It is one of the most heartbreaking experience anyone can face. They see their loved one, be it a family member, friend, or coworker, struggling against their mental health. Whether there is a mental health condition like depression, bipolar, borderline, or anxiety; a substance use disorder like addiction or alcoholism; or a behavioral compulsion like sex, internet, gambling, and gaming addiction; they see their loved one suffering. Despite making obvious cases to exemplify, with neon lights, how problematic the struggle is, a loved one just won’t see it. The situation can feel mind-boggling. Why can’t we just change their minds? How can they not see how severe the problem is? What is going on in their heads which prevents them from fully admitting that their lives have become unmanageable and that they are in need of help? It can feel like talking to a wall or speaking in a foreign language. Everything gets lost in translation and there is nothing we can do to change it back.
Leon Festinger developed the psychological theory which explains why it is even the most obvious of indisputable arguments cannot be taken seriously by someone who doesn’t want to see the truth: cognitive dissonance. In recovery we use terms like being unwilling, not having the willingness to get sober, thus we ignore the fact that we should get sober. We also use terms like not “being ready yet” which often refers to the idea that we have to hit “rock bottom” in our lives in order to be abruptly woken up to the reality of our situation. Dissonance is actually a musical term which refers to a lack of harmony among notes, creating noise and sound. Cognitive dissonance is a lack of harmony in the way the mind is working- the various bits and pieces of fact and information simply don’t come together to form a harmonious truth. “A man with a conviction is a hard man to change,” Festinger writes in When Prophecy Fails. “Tell him you disagree and he turns away. Show him facts or figures and he questions your sources. Appeal to logic and he fails to see your point.”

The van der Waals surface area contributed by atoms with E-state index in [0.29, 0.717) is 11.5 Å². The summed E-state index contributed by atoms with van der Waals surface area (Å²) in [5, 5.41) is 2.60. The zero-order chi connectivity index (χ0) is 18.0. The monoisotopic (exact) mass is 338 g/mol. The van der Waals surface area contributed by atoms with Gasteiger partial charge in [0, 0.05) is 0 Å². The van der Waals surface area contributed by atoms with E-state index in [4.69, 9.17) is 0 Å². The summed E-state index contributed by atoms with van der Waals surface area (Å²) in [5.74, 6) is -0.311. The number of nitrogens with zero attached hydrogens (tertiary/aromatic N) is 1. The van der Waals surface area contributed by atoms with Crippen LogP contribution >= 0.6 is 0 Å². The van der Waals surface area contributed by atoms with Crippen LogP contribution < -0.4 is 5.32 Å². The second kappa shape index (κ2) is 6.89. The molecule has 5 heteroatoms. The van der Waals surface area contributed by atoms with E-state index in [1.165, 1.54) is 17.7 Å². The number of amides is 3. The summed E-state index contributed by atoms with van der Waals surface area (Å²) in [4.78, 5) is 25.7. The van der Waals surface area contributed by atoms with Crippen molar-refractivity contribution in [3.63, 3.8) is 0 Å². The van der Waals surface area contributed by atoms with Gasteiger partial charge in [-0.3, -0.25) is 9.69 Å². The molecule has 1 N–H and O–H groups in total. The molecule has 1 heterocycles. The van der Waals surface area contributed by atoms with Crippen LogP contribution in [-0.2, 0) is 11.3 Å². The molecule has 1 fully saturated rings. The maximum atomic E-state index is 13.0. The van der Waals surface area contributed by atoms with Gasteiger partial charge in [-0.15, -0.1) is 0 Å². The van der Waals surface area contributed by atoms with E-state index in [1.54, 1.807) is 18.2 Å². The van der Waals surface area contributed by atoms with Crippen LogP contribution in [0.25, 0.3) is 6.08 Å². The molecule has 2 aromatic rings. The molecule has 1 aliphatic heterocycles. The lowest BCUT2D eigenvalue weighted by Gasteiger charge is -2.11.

The real truth is that only your loved one is going to be able to change their own mind about whether or not they believe that they have a problem that necessitates treatment.
You don’t have to give up. LEAD Recovery Center is a multiphase transitional care program encouraging clients to grow through intensive clinical and adventure learning experiences by celebrating accomplishments and challenges. Developing mentorship and leadership skills, our clients develop the life skills they need to thrive in recovery. Call us today for information: 714-975-9469